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Cockpit Airbag System

Cockpit Airbag System

Cockpit Airbag System

(OP)
I have a client that has requested that I develope an airbag system for his helicopter.  The purpose is to reduce the potential for cyclic headstrike injuries during a crash.

Are there any other helicopter owner opperators out there that think this would be a useful addition to helicopters?

Are there any engineers with any comments about this?  I am wanting to develope a simple system based on a 3 axis accelerometer and automotive style glare shield mounted airbag.

Obviously, this system will need to be FAA approved on a no hazard basis and it must function correctly.

Nigel Waterhouse
Can-Am Aerospace
www.canamaero.com

RE: Cockpit Airbag System

A shoulder harness would be muuuuuuch cheaper.

Steven Fahey, CET

RE: Cockpit Airbag System

Someone's just proposed an anti-submarining airbag.That might be applicable.

Airbags only really work if the target is sitting in the right place, in which case, he might as well be wearing a full harness.

Cheers

Greg Locock

Please see FAQ731-376 for tips on how to make the best use of Eng-Tips.

RE: Cockpit Airbag System

(OP)
Under high g the belts stretch enough to allow cyclic impalement of the head. I have test data that demonstrates this.

Nigel Waterhouse B Eng (Hon's)
Can-Am Aerospace,LLC, Canadian Aircraft Certification Centre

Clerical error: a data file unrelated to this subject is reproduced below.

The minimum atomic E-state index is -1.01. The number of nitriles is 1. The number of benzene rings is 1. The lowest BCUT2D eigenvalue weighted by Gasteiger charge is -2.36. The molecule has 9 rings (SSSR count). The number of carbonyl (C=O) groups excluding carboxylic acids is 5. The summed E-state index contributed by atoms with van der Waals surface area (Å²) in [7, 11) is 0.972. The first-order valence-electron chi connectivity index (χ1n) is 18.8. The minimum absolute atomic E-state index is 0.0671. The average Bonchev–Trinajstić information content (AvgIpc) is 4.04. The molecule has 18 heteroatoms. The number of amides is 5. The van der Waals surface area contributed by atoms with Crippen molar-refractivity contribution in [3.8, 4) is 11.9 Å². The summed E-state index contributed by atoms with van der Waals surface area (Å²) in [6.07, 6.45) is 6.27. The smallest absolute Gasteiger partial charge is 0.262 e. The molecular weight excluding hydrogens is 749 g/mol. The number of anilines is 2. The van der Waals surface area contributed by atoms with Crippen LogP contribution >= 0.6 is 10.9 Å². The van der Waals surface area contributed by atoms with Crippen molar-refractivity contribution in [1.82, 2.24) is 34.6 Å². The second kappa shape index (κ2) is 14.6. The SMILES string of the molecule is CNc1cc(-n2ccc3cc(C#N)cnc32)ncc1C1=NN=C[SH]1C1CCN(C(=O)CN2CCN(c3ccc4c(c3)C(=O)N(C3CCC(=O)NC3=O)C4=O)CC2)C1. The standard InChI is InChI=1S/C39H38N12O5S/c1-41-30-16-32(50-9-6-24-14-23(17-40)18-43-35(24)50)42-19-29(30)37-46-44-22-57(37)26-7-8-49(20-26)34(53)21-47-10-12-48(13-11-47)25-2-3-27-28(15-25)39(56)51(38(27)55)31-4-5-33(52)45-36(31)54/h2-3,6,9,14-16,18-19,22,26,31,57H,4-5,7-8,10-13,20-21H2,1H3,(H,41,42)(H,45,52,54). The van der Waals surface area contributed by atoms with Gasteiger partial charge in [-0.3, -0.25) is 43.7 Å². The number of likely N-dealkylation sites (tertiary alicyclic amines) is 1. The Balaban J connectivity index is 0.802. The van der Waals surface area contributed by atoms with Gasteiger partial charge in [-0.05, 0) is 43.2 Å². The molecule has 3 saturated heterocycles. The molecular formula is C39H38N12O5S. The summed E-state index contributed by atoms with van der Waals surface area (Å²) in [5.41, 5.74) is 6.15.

www.canamaero.com

RE: Cockpit Airbag System

Multi-Axis Airbag system may be useful in a "low G" impact...But most helicopter crashes involve "high G" loads that an airbag would do little or nothing to improve survivability. A good "5-point harness" is the way to go with other attenuation devices (ie seat stroke, "rollbar" airframe design....)

RE: Cockpit Airbag System

Cessna are currently offering a seat harness that has an airbag built in to it. Personally I wouldn't want anything like that in the crew seats of a helicopter, accidental deployment while still in the air would probably cause full control deflection and be fatal.

RE: Cockpit Airbag System

Believe it or not, I found an example:

http://www.cirrusdesign.com/aircraft/safety/index.html

Cirrus aircraft must have forseen a demand, and gone ahead, just like they did with the chutes.

For heli-pilots, the situation is more complex.  The risky work, long-lining, normally demands that they be postured awkwardly to see down.  Shoulder harnesses get in the way of the work on many machines, so some pilots would take them off, and when the s*** hits the fan, there's no time to put them back on.

This might be documented in TSB reports, it's worth a look into.

Steven Fahey, CET

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